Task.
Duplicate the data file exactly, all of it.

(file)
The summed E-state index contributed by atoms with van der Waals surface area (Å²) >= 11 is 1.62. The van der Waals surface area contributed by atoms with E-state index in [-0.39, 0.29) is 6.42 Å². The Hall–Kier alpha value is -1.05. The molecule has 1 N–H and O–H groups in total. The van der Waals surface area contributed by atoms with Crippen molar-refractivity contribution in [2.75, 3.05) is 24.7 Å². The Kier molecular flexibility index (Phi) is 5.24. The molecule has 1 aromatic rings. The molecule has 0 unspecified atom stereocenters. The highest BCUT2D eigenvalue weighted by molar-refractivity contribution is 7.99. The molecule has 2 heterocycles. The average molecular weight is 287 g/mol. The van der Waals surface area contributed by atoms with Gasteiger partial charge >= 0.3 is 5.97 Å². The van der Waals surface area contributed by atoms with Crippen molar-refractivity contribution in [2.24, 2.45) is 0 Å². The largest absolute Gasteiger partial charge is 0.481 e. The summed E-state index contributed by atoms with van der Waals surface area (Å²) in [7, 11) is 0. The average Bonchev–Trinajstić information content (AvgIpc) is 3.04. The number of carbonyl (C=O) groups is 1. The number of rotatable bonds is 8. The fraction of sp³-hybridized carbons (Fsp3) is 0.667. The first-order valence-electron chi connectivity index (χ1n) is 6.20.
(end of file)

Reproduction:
The summed E-state index contributed by atoms with van der Waals surface area (Å²) >= 11 is 1.62. The van der Waals surface area contributed by atoms with E-state index in [-0.39, 0.29) is 6.42 Å². The Hall–Kier alpha value is -1.05. The molecule has 1 N–H and O–H groups in total. The van der Waals surface area contributed by atoms with Crippen molar-refractivity contribution in [2.75, 3.05) is 24.7 Å². The Kier molecular flexibility index (Phi) is 5.24. The molecule has 1 aromatic rings. The molecule has 0 unspecified atom stereocenters. The highest BCUT2D eigenvalue weighted by molar-refractivity contribution is 7.99. The molecule has 2 heterocycles. The average molecular weight is 287 g/mol. The van der Waals surface area contributed by atoms with Gasteiger partial charge >= 0.3 is 5.97 Å². The van der Waals surface area contributed by atoms with Crippen molar-refractivity contribution in [2.24, 2.45) is 0 Å². The largest absolute Gasteiger partial charge is 0.481 e. The summed E-state index contributed by atoms with van der Waals surface area (Å²) in [7, 11) is 0. The average Bonchev–Trinajstić information content (AvgIpc) is 3.04. The number of carbonyl (C=O) groups is 1. The number of rotatable bonds is 8. The fraction of sp³-hybridized carbons (Fsp3) is 0.667. The first-order valence-electron chi connectivity index (χ1n) is 6.20.